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Hi, everybody. This is Navneet Matharu; I'm an Assistant Professor
in the Department of Bioengineering and Therapeutic Sciences at UCSF.
The topic of my talk today is
future gene therapy strategies for modulating gene expression.
It's my pleasure to discuss with you today some of the recent advances in research that
highlight the use of non-editing versions of gene editors to treat genetic disorders.
Broadly, there are three versions of gene editors that are
explored in the last couple of decades first-generation:
zinc-finger nucleases, second-generation: TALENs,
and third-generation: the CRISPR system.
All of these have programmable DNA recognition or targeting modules.
Zinc finger nucleases have C2H2 zinc-finger domains for DNA recognition.
TALENs have TAL effector DNA recognition and binding domains and CRISPR is
a ribonuclease complex where DNA target recognition is guided by the guide, RNA.
Zinc fingers or TALs can be made into nucleases by fusing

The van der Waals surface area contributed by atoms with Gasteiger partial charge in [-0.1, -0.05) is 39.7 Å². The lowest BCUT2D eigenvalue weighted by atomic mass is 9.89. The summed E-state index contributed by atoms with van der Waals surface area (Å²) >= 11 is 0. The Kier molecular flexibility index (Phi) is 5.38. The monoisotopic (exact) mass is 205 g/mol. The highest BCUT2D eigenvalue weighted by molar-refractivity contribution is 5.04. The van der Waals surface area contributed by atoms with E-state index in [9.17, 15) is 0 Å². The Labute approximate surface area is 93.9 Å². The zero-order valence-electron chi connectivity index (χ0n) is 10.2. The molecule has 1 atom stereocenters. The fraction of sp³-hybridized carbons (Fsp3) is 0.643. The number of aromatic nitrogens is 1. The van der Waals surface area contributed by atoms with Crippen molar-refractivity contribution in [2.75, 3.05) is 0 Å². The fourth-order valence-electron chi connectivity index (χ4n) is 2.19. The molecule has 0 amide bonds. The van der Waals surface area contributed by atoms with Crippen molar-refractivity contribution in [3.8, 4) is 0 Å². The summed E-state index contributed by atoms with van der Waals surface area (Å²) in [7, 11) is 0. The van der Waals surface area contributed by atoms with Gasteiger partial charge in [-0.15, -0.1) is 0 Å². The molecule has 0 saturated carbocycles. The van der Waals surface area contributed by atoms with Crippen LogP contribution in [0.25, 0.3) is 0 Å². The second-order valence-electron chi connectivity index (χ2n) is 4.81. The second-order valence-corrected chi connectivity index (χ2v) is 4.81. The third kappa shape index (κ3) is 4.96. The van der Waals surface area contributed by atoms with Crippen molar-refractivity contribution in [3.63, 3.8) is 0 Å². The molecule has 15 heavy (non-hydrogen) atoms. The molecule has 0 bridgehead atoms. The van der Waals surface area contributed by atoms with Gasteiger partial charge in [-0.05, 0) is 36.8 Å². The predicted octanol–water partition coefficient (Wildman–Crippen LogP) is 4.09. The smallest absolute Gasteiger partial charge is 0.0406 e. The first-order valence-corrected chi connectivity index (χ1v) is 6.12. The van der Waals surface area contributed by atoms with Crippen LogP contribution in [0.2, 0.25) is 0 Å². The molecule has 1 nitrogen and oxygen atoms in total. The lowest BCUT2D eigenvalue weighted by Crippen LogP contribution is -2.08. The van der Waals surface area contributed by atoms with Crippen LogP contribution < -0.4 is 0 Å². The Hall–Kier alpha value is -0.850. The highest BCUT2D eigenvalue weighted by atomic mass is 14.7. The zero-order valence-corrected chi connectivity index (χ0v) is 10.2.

the FOK1 restriction enzyme that creates a single-strand DNA break.
It takes two zinc-finger FOK when fusion molecules to make a double-strand DNA break.
CRISPR-Cas9 mind hazard to new peers domains that can make double-stranded DNA break.
These editors can be programmed into nuclease deficient versions, for example,
if you don't fuse a FOK1 to zinc-finger or TAL
these molecules are nucleus deficient on their own.
To make nuclease deficient CRISPR Cas9 we can mutate
these two catalytically active nucleus domains such that it loses
its DNA editing ability and we can make a dead Cas9 version out of it.
Now, these DNA targeting modules can be fused to any effective domains that
can perform a variety of biochemical functions at the target locus.
These effector domains that can modulate
the target gene expression are mostly transcription activators or repressors.